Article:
Cannon Beach native on the road to success

Gregory E. Zschomler

Cannon Beach Gazette

Cannon Beach’s Evan Jiroudek is returning to his hometown, teamed with fellow musician Ian Lipson. Jiroudek, a drummer, and Lipson, a guitarist, make up the duo Wistappear. The genre-bending, jazz-influenced duo headlines a new album project and will perform a July 21 concert at the Coaster Theatre.

Jiroudek’s parents, Tom and Laura Jiroudek, own and operate the Bald Eagle Coffeehouse in midtown Cannon Beach. Music runs in the family. Tom Jiroudek, now retired from the industry, was an A&M recording artist. While in the fifth grade Evan played trumpet in a symphonic band, but after a couple weeks he was playing percussion.

Evan’s brother Lake, influenced by his family and friend Stirling Gorsuch, son of Cannon Beach painter Richard Gorsuch, took up guitar. The brothers, according to Evan, played together as a duo for more than a decade in the group Angry Salad. In Seaside high school they joined the jazz ensemble. Lake is now studying music at the Juilliard School in New York City.

“Growing up in a small community that is very supportive of the arts gave me so much freedom to explore my artistic process,” Evan said. “With an environment so beautiful and enriching it’s hard not to feel inspired.”

“The Cannon Beach community helped me develop human qualities that benefited my musical and life experiences after I left,” Lake added. “It is a warm and nurturing place that benefits every individual who lives here.”

While still in high school, the brothers moved to Portland where they played became a part of the American Music Program’s magnet school Pacific Crest Jazz Orchestra. Then the boys attended California’s Idyllwild Arts Academy, a private boarding school. They studied under director Marshall Hawkins, who had played with jazz greats Miles Davis and Shirley Horn.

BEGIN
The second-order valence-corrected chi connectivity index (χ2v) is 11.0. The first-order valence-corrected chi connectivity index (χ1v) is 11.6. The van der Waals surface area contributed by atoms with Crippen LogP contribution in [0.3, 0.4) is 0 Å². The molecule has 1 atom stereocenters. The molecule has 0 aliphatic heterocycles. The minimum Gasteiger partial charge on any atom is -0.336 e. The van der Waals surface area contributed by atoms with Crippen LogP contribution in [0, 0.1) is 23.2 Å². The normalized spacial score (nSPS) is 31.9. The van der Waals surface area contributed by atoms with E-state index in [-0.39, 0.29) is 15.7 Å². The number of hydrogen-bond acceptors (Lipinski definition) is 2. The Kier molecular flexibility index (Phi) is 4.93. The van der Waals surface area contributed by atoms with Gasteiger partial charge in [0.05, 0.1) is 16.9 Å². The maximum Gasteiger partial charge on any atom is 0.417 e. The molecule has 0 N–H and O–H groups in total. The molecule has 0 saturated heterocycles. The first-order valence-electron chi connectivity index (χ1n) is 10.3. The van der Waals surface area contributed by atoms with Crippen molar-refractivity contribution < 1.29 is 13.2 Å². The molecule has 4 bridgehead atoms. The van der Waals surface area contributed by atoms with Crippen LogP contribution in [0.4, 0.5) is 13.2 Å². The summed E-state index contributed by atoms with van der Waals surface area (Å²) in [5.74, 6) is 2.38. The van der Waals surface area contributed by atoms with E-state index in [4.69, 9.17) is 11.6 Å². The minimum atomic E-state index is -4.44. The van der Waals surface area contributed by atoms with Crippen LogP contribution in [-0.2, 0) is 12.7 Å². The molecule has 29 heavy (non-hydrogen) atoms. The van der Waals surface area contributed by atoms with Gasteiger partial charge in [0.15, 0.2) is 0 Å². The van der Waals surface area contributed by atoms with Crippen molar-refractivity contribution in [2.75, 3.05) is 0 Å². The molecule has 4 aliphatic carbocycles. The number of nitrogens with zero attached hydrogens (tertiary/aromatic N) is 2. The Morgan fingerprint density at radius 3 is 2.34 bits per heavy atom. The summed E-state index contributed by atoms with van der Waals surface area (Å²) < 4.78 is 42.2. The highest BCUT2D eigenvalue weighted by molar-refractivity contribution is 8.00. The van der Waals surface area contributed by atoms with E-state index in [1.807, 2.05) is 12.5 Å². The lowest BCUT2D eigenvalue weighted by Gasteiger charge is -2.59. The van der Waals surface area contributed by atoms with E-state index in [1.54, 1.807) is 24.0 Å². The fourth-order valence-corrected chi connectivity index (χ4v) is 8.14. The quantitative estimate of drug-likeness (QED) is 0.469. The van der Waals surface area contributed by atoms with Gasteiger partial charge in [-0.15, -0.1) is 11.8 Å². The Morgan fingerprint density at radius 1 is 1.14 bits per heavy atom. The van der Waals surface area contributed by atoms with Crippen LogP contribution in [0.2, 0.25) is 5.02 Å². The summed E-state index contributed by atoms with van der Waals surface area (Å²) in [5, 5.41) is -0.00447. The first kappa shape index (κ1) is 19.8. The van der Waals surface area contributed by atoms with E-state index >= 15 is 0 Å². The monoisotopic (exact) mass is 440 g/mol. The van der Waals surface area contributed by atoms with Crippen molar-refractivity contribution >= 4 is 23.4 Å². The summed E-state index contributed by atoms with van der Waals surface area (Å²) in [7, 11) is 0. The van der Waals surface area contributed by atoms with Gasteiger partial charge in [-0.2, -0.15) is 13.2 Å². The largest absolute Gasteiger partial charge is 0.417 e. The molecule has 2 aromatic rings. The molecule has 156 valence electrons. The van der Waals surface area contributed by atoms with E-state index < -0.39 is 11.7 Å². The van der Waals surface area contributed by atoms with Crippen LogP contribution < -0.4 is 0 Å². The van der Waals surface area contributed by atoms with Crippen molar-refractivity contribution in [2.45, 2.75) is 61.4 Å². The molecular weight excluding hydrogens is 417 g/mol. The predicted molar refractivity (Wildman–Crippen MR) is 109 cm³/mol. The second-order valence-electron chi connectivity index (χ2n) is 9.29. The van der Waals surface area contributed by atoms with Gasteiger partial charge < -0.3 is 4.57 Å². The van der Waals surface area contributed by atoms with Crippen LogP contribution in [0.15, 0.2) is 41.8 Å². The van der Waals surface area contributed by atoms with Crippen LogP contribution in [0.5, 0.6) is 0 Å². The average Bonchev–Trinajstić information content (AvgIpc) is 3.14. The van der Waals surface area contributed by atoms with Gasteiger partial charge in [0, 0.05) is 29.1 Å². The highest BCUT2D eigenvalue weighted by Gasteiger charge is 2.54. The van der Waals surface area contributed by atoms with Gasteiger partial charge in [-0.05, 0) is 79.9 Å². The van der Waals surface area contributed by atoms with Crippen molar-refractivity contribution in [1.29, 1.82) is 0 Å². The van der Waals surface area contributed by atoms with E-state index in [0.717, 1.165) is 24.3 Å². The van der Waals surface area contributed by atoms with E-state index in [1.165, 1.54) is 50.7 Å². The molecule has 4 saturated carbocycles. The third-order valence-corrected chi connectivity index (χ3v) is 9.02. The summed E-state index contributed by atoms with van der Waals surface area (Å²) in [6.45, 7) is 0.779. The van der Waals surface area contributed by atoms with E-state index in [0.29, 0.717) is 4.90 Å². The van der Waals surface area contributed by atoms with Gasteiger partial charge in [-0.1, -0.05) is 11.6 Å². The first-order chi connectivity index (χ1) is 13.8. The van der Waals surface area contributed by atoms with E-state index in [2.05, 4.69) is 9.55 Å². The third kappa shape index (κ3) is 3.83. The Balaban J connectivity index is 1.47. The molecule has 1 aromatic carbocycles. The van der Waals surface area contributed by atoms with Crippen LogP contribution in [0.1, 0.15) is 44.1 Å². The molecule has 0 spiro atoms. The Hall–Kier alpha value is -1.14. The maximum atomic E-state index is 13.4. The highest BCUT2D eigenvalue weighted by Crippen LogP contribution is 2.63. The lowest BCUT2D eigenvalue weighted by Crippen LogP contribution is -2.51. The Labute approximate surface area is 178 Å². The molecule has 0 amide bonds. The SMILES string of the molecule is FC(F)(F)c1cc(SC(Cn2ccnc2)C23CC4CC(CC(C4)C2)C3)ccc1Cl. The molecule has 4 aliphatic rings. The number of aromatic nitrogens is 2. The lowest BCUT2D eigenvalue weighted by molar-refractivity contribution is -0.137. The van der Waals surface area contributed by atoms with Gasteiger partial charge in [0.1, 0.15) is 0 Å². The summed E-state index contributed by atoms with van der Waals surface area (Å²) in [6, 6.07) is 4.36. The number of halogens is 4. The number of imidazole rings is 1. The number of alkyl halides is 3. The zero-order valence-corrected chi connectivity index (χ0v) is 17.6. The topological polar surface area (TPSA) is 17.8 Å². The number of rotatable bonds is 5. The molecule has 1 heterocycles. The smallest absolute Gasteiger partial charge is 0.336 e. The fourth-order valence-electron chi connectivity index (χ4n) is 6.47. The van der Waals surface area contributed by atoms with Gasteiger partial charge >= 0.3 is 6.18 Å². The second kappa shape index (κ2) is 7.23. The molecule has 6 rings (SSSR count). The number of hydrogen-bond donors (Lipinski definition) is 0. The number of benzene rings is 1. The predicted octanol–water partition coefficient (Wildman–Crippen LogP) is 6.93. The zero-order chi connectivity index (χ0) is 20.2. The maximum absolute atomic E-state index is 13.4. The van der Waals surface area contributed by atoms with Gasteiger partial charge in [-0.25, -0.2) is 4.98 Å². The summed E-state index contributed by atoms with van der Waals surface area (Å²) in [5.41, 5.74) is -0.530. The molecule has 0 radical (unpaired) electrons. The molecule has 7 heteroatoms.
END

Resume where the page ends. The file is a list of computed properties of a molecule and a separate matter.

Eventually it was off to college. Evan chose California Institute of the Arts in Los Angeles, a school dedicated to arts of all kinds. There he met Lipson, a guitarist, vocalist and songwriter, and two years ago, they became Wistappear. The duo’s name came about when Lipson’s uncle first handed him a guitar. His nephew Ian, then 4, ran into the room clad in Spiderman underwear. Just as he left the room, Ian announced he would now “wistappear.” The word stuck, and Lipson adopted it for his band name years later.

Music keeps Evan busy. Besides school, he does session work at Goldmine Records in Ventura and will soon record with Forest Whitaker’s daughter Autumn.

Both agreed that their music is playful and filled with tongue-in-cheek humor. Lipson described it as “zigzaggy, youthful — even childish — a restless music” that often juxtaposes the words against melody. Their songs, often autobiographical, might often ask the question, “How did I get here?”

On July 21, Wistappear will give a concert at the Coaster Theatre to finance their travel to Georgia and the marketing and distribution of the album. Lake, though he isn’t a part of the band, will join his brother and Lipson for the upcoming concert.

After the concert, Lake returns to New York while Evan and Lipson begin pre-production July 27 and a three-week recording period beginning July 31. Once the project is in the can they will play shows on their way back to Los Angeles, where Lipson has another year at CalArts. They will then begin shopping the album to labels.

Last year, Wistappear performed a sold-out concert at the Coaster Theatre. They are expected to sell out again. Joining the band onstage will be local painter Richard Gorsuch. The painter and musicians will open the show with an interactive improvisation.

Tickets, which include download cards for two songs, are $20 and may be reserved in advance by emailing or calling 310-666-5213. Any tickets that are unsold the night of the concert will be available at the door. Follow the band on Twitter, Facebook or Instagram or visit


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